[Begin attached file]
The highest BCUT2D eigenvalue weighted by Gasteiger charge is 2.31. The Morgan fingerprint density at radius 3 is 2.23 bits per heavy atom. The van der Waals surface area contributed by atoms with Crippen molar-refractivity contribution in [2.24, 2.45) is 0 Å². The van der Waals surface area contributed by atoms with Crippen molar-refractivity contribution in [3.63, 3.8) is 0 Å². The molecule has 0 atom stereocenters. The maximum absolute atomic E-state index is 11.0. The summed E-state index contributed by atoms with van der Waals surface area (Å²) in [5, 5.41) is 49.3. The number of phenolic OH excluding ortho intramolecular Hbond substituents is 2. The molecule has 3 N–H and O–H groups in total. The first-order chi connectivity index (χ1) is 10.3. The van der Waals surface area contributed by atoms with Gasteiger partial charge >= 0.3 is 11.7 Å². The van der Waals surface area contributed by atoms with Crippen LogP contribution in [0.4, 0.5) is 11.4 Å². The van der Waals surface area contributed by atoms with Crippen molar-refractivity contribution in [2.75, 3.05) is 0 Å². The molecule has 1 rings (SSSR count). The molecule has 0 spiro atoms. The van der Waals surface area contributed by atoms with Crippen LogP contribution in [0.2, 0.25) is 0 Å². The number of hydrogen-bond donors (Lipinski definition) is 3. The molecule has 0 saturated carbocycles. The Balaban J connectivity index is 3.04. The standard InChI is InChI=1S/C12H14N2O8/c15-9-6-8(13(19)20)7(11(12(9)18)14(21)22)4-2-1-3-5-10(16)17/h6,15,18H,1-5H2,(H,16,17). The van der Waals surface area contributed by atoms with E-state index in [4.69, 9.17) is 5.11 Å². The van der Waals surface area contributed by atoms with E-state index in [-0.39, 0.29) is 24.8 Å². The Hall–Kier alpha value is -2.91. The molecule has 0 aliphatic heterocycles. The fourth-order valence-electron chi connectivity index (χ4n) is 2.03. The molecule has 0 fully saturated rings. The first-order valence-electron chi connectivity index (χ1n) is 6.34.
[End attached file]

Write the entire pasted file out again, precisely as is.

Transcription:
The highest BCUT2D eigenvalue weighted by Gasteiger charge is 2.31. The Morgan fingerprint density at radius 3 is 2.23 bits per heavy atom. The van der Waals surface area contributed by atoms with Crippen molar-refractivity contribution in [2.24, 2.45) is 0 Å². The van der Waals surface area contributed by atoms with Crippen molar-refractivity contribution in [3.63, 3.8) is 0 Å². The molecule has 0 atom stereocenters. The maximum absolute atomic E-state index is 11.0. The summed E-state index contributed by atoms with van der Waals surface area (Å²) in [5, 5.41) is 49.3. The number of phenolic OH excluding ortho intramolecular Hbond substituents is 2. The molecule has 3 N–H and O–H groups in total. The first-order chi connectivity index (χ1) is 10.3. The van der Waals surface area contributed by atoms with Gasteiger partial charge >= 0.3 is 11.7 Å². The van der Waals surface area contributed by atoms with Crippen LogP contribution in [0.4, 0.5) is 11.4 Å². The van der Waals surface area contributed by atoms with Crippen molar-refractivity contribution in [2.75, 3.05) is 0 Å². The molecule has 1 rings (SSSR count). The molecule has 0 spiro atoms. The van der Waals surface area contributed by atoms with Crippen LogP contribution in [0.2, 0.25) is 0 Å². The number of hydrogen-bond donors (Lipinski definition) is 3. The molecule has 0 saturated carbocycles. The Balaban J connectivity index is 3.04. The standard InChI is InChI=1S/C12H14N2O8/c15-9-6-8(13(19)20)7(11(12(9)18)14(21)22)4-2-1-3-5-10(16)17/h6,15,18H,1-5H2,(H,16,17). The van der Waals surface area contributed by atoms with E-state index in [4.69, 9.17) is 5.11 Å². The van der Waals surface area contributed by atoms with E-state index in [-0.39, 0.29) is 24.8 Å². The Hall–Kier alpha value is -2.91. The molecule has 0 aliphatic heterocycles. The fourth-order valence-electron chi connectivity index (χ4n) is 2.03. The molecule has 0 fully saturated rings. The first-order valence-electron chi connectivity index (χ1n) is 6.34.